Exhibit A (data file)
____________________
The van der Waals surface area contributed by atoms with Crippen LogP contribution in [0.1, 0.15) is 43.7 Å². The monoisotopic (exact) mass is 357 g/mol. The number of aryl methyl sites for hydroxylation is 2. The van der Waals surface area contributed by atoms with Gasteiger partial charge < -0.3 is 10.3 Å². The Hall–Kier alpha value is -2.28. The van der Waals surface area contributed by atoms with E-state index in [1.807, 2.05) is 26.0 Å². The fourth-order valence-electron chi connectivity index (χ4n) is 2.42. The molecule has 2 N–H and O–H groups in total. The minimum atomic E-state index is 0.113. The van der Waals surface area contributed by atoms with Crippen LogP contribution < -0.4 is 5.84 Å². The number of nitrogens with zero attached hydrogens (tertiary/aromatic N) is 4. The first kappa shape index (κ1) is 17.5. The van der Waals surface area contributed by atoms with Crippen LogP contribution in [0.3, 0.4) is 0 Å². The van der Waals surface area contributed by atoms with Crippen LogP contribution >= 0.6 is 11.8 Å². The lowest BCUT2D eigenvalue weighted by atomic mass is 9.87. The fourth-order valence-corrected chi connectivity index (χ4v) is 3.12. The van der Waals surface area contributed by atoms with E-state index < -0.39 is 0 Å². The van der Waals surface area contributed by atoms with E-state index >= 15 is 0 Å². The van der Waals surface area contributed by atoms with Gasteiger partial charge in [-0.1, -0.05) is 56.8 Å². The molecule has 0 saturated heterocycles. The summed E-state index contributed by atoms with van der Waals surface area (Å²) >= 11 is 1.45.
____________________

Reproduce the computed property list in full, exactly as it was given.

The van der Waals surface area contributed by atoms with Crippen LogP contribution in [0.1, 0.15) is 43.7 Å². The monoisotopic (exact) mass is 357 g/mol. The number of aryl methyl sites for hydroxylation is 2. The van der Waals surface area contributed by atoms with Gasteiger partial charge < -0.3 is 10.3 Å². The Hall–Kier alpha value is -2.28. The van der Waals surface area contributed by atoms with E-state index in [1.807, 2.05) is 26.0 Å². The fourth-order valence-electron chi connectivity index (χ4n) is 2.42. The molecule has 2 N–H and O–H groups in total. The minimum atomic E-state index is 0.113. The van der Waals surface area contributed by atoms with Crippen LogP contribution < -0.4 is 5.84 Å². The number of nitrogens with zero attached hydrogens (tertiary/aromatic N) is 4. The first kappa shape index (κ1) is 17.5. The van der Waals surface area contributed by atoms with Crippen LogP contribution in [0.3, 0.4) is 0 Å². The van der Waals surface area contributed by atoms with Crippen LogP contribution >= 0.6 is 11.8 Å². The lowest BCUT2D eigenvalue weighted by atomic mass is 9.87. The fourth-order valence-corrected chi connectivity index (χ4v) is 3.12. The van der Waals surface area contributed by atoms with E-state index < -0.39 is 0 Å². The van der Waals surface area contributed by atoms with E-state index >= 15 is 0 Å². The van der Waals surface area contributed by atoms with Gasteiger partial charge in [-0.1, -0.05) is 56.8 Å². The molecule has 0 saturated heterocycles. The summed E-state index contributed by atoms with van der Waals surface area (Å²) >= 11 is 1.45.